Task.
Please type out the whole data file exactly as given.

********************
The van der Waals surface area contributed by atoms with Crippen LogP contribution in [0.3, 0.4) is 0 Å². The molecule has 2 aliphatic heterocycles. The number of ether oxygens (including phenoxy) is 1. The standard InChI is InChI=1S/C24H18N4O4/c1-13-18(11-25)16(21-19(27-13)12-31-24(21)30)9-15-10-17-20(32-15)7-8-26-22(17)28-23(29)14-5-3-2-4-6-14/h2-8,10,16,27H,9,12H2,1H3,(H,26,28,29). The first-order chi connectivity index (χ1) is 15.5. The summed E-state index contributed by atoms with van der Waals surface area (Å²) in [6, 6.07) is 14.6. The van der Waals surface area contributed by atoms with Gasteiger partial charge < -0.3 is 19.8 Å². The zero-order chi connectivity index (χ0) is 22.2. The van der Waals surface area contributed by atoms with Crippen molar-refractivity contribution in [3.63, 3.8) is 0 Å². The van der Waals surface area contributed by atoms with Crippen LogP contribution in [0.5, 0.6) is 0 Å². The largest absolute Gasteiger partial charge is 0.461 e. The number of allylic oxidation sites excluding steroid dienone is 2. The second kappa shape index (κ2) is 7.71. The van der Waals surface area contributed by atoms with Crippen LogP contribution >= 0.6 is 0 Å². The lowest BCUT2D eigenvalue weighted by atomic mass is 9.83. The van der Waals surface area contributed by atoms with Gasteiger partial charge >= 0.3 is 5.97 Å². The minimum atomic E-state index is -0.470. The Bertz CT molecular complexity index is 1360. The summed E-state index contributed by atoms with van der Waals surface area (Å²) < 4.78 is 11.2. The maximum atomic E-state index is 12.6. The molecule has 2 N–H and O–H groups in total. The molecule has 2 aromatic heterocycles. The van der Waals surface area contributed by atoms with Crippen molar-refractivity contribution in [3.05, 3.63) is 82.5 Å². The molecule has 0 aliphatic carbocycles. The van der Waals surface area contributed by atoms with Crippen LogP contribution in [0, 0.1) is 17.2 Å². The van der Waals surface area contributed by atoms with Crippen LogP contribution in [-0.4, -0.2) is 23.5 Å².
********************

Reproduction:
The van der Waals surface area contributed by atoms with Crippen LogP contribution in [0.3, 0.4) is 0 Å². The molecule has 2 aliphatic heterocycles. The number of ether oxygens (including phenoxy) is 1. The standard InChI is InChI=1S/C24H18N4O4/c1-13-18(11-25)16(21-19(27-13)12-31-24(21)30)9-15-10-17-20(32-15)7-8-26-22(17)28-23(29)14-5-3-2-4-6-14/h2-8,10,16,27H,9,12H2,1H3,(H,26,28,29). The first-order chi connectivity index (χ1) is 15.5. The summed E-state index contributed by atoms with van der Waals surface area (Å²) in [6, 6.07) is 14.6. The van der Waals surface area contributed by atoms with Gasteiger partial charge < -0.3 is 19.8 Å². The zero-order chi connectivity index (χ0) is 22.2. The van der Waals surface area contributed by atoms with Crippen molar-refractivity contribution in [3.63, 3.8) is 0 Å². The van der Waals surface area contributed by atoms with Crippen LogP contribution in [0.5, 0.6) is 0 Å². The largest absolute Gasteiger partial charge is 0.461 e. The number of allylic oxidation sites excluding steroid dienone is 2. The second kappa shape index (κ2) is 7.71. The van der Waals surface area contributed by atoms with Crippen LogP contribution >= 0.6 is 0 Å². The lowest BCUT2D eigenvalue weighted by atomic mass is 9.83. The van der Waals surface area contributed by atoms with Gasteiger partial charge >= 0.3 is 5.97 Å². The minimum atomic E-state index is -0.470. The Bertz CT molecular complexity index is 1360. The summed E-state index contributed by atoms with van der Waals surface area (Å²) < 4.78 is 11.2. The maximum atomic E-state index is 12.6. The molecule has 2 N–H and O–H groups in total. The molecule has 2 aromatic heterocycles. The van der Waals surface area contributed by atoms with Crippen molar-refractivity contribution in [3.05, 3.63) is 82.5 Å². The molecule has 0 aliphatic carbocycles. The van der Waals surface area contributed by atoms with Crippen LogP contribution in [0, 0.1) is 17.2 Å². The van der Waals surface area contributed by atoms with Crippen LogP contribution in [-0.4, -0.2) is 23.5 Å².